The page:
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University of Michigan PRISM Spotlight Interview

Interviewer: Anthony Tannous

Jan 18, 2024

Join us for our January PRISM Spotlight Interview with University of Michigan






See Full Interview on our YouTube Channel


University of Michigan Prism Spotlight Interview


Anthony Tannous: All right, good afternoon. I am very happy today to be interviewing Dr. Shao and Dr. Xie from the University of Michigan as part of our effort to highlight our PRISM institutional members of AOSA. I'll start off by introducing myself. I'm Anthony Tannous. I'm an acute care surgeon at University of Texas Southwestern in Dallas. And I wanted to give Dr. Shao and Dr. Xie the opportunity to introduce themselves as well.

 

Jenny Shao: All right, hi everyone. Thank you so much for inviting us. We're really honored to be here today to talk about this really important topic. I'm Jenny Shao, I'm one of the minimally invasive surgeons here at the University of Michigan. One of the other roles I hold is the Vice Chair of DEI. Even though I hold this role, I feel like there are so many of us and my colleagues here who really support this role, so I'm really excited to talk about this issue.

 

Steven Xie: Hi everyone, I'm Steve. I'm also really happy to be here. I am one of the Gen Surg residents. I'm a PGY-3 right now. Happy to be here. My pronouns are he/him/his, and this means a lot to me because coming into residency, I think DEI work and just advocating for the LGBTQ population as well is something that I wanted to work on and especially going into research, this is huge for me.

 

Jenny Shao: Actually, Steve, that's a good reminder. I probably should have introduced my pronouns too. So I'm she/her/hers.

 

Anthony Tannous: Thank you both. My pronouns are he/him/his. And I'm very grateful for both of you being here. I have many questions for you—really eager to talk about what University of Michigan is doing. And I should tell you also that I'm the Chair of the Outreach Committee for AOSA. All right, well, I wanna start off by asking you both, and I know from our prior chat that you are familiar with AOSA. How did you hear about AOSA? And why is it important for University of Michigan to be involved with an association like us?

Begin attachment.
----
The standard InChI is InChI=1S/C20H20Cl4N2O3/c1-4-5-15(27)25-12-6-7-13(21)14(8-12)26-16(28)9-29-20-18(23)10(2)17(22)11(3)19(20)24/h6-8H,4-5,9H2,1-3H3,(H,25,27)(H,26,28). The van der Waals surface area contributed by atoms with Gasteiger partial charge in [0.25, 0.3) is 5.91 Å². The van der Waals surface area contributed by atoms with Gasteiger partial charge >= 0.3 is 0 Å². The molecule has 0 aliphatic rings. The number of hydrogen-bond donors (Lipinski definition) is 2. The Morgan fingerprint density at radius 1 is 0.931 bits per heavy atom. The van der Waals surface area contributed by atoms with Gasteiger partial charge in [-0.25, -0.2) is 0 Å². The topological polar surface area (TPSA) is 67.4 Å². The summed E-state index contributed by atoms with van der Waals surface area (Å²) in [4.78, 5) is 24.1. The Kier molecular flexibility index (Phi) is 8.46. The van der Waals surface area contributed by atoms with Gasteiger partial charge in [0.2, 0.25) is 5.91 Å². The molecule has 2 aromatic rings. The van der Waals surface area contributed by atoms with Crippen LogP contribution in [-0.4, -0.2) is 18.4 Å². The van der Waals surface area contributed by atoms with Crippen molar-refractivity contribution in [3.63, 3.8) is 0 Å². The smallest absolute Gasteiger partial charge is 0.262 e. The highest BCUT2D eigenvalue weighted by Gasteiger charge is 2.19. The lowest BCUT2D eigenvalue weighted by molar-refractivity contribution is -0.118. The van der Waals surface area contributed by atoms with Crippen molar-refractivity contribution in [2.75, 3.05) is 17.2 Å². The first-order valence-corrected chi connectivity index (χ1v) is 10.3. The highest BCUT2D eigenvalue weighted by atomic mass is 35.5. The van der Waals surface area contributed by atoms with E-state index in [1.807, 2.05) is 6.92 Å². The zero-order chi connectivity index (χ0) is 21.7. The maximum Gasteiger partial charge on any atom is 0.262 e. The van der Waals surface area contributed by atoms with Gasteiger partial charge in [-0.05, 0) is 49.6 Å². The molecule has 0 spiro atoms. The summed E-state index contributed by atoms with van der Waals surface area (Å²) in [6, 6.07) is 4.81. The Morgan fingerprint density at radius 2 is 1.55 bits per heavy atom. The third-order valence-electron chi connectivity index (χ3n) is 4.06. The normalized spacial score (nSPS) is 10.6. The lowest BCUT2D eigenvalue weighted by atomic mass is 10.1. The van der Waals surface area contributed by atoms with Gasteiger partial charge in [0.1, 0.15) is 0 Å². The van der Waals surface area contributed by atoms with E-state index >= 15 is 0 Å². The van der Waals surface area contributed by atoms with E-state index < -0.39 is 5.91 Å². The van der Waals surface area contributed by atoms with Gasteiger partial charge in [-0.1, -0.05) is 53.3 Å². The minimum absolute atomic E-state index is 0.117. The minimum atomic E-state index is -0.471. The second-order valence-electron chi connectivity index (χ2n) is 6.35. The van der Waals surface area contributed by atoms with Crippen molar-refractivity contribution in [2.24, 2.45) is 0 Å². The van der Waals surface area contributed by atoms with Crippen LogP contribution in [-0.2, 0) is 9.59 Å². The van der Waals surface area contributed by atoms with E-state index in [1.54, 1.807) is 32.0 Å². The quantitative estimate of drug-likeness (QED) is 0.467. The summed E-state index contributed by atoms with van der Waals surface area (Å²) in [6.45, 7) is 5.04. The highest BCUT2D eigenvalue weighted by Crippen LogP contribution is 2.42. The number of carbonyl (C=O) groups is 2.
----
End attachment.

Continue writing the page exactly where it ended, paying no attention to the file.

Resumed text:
How did you hear about AOSA? And why is it important for University of Michigan to be involved with an association like us?


Steven Xie: Yeah, so I think in this day and age, especially when I was applying to residency, everything is through social media and internet. So I actually heard about it through Twitter. One of our surgeons told me about it, and I looked at them on Twitter and then I did further research. And I think this was still before it was formalized, and there was a website, and there was an email chain going around. And I thought this is a really, really cool initiative and it's something that I would want to be a part of and help grow in the future.

 

I think it's important for an institution like Michigan being one of the bigger institutions in academic surgery to be part of AOSA—kind of like leads the forefront of what we want to do in terms of DEI.  I think in terms of DEI, the LGBTQ population allies, there hasn't been that much work done previously in the past, and there hasn't been a space for us or an association. So I think this is really groundbreaking that there is now an association of this and that we're sort of normalizing that it is okay for there to be allied surgeons and for there to be out surgeons and, you know, for there to be proud surgeons. So for me, this is a happy association. I'm super, super grateful to be part of it.

 

Anthony Tannous: Perfect. Yes, we love our name to be associated with joy and happiness. So this is music to my ears. Dr. Shao?


Jenny Shao: So actually I heard about it at a national meeting. I think there was a booth at the Association of Women Surgeons meeting a couple years ago, and I met a couple of members and then I also have some friends within the surgical community who are members. So I think since inception, it's been a really amazing way to educate others and to bring something that's really important into the spotlight. I actually recently listened to the Behind the Knife podcast that you guys did in the interview, and I thought it was really great because I think it allowed me to recognize some of the things that maybe I didn't really realize about being in the LGBTQ+ community. I think I've been really lucky to be a part of institutions throughout my medical school and my training, which have been very open and accepting of other members.